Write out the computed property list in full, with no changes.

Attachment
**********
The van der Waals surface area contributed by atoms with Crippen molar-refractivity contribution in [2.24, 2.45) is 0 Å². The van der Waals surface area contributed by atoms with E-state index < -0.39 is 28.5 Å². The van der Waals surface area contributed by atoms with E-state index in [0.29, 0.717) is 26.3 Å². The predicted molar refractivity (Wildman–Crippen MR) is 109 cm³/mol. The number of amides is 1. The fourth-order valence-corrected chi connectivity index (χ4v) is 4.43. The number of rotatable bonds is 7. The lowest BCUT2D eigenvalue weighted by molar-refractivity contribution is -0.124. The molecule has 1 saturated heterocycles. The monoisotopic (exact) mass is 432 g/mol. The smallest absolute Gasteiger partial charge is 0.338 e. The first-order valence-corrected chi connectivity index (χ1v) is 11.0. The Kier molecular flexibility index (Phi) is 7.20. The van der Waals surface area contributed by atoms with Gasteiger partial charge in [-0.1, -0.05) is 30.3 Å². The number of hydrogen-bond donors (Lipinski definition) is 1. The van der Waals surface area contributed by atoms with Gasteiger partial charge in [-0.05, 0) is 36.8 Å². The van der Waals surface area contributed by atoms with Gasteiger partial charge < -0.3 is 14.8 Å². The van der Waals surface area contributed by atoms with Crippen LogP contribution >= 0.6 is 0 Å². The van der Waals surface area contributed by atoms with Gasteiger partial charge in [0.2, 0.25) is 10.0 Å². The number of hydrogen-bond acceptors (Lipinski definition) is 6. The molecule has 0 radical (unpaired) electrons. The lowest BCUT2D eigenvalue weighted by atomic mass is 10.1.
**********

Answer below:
The van der Waals surface area contributed by atoms with Crippen molar-refractivity contribution in [2.24, 2.45) is 0 Å². The van der Waals surface area contributed by atoms with E-state index < -0.39 is 28.5 Å². The van der Waals surface area contributed by atoms with E-state index in [0.29, 0.717) is 26.3 Å². The predicted molar refractivity (Wildman–Crippen MR) is 109 cm³/mol. The number of amides is 1. The fourth-order valence-corrected chi connectivity index (χ4v) is 4.43. The number of rotatable bonds is 7. The lowest BCUT2D eigenvalue weighted by molar-refractivity contribution is -0.124. The molecule has 1 saturated heterocycles. The monoisotopic (exact) mass is 432 g/mol. The smallest absolute Gasteiger partial charge is 0.338 e. The first-order valence-corrected chi connectivity index (χ1v) is 11.0. The Kier molecular flexibility index (Phi) is 7.20. The van der Waals surface area contributed by atoms with Gasteiger partial charge in [-0.1, -0.05) is 30.3 Å². The number of hydrogen-bond donors (Lipinski definition) is 1. The van der Waals surface area contributed by atoms with Gasteiger partial charge in [-0.05, 0) is 36.8 Å². The van der Waals surface area contributed by atoms with Gasteiger partial charge < -0.3 is 14.8 Å². The van der Waals surface area contributed by atoms with Crippen LogP contribution >= 0.6 is 0 Å². The van der Waals surface area contributed by atoms with Gasteiger partial charge in [0.2, 0.25) is 10.0 Å². The number of hydrogen-bond acceptors (Lipinski definition) is 6. The molecule has 0 radical (unpaired) electrons. The lowest BCUT2D eigenvalue weighted by atomic mass is 10.1.